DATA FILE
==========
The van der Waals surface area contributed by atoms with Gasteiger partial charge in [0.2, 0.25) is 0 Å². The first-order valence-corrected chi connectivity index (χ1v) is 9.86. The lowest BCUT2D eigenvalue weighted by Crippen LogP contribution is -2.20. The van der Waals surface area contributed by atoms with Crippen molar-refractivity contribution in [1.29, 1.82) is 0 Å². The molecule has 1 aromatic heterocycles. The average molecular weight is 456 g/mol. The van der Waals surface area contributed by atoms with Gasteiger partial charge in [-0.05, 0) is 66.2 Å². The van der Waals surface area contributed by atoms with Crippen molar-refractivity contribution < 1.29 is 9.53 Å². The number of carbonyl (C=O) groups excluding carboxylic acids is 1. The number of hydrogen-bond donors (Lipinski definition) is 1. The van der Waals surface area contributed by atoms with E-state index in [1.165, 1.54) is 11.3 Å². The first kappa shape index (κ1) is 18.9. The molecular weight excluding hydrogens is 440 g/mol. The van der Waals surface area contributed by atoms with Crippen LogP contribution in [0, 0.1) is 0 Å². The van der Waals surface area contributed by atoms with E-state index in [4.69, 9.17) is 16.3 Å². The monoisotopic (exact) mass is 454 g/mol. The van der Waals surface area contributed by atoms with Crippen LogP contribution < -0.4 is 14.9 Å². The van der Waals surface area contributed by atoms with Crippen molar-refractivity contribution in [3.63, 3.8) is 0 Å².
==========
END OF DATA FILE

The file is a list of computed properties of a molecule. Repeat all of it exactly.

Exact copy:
The van der Waals surface area contributed by atoms with Gasteiger partial charge in [0.2, 0.25) is 0 Å². The first-order valence-corrected chi connectivity index (χ1v) is 9.86. The lowest BCUT2D eigenvalue weighted by Crippen LogP contribution is -2.20. The van der Waals surface area contributed by atoms with Crippen molar-refractivity contribution in [1.29, 1.82) is 0 Å². The molecule has 1 aromatic heterocycles. The average molecular weight is 456 g/mol. The van der Waals surface area contributed by atoms with Gasteiger partial charge in [-0.05, 0) is 66.2 Å². The van der Waals surface area contributed by atoms with Crippen molar-refractivity contribution < 1.29 is 9.53 Å². The number of carbonyl (C=O) groups excluding carboxylic acids is 1. The number of hydrogen-bond donors (Lipinski definition) is 1. The van der Waals surface area contributed by atoms with E-state index in [1.165, 1.54) is 11.3 Å². The first kappa shape index (κ1) is 18.9. The molecular weight excluding hydrogens is 440 g/mol. The van der Waals surface area contributed by atoms with Crippen LogP contribution in [0, 0.1) is 0 Å². The van der Waals surface area contributed by atoms with E-state index in [4.69, 9.17) is 16.3 Å². The monoisotopic (exact) mass is 454 g/mol. The van der Waals surface area contributed by atoms with Crippen LogP contribution < -0.4 is 14.9 Å². The van der Waals surface area contributed by atoms with Crippen molar-refractivity contribution in [3.63, 3.8) is 0 Å².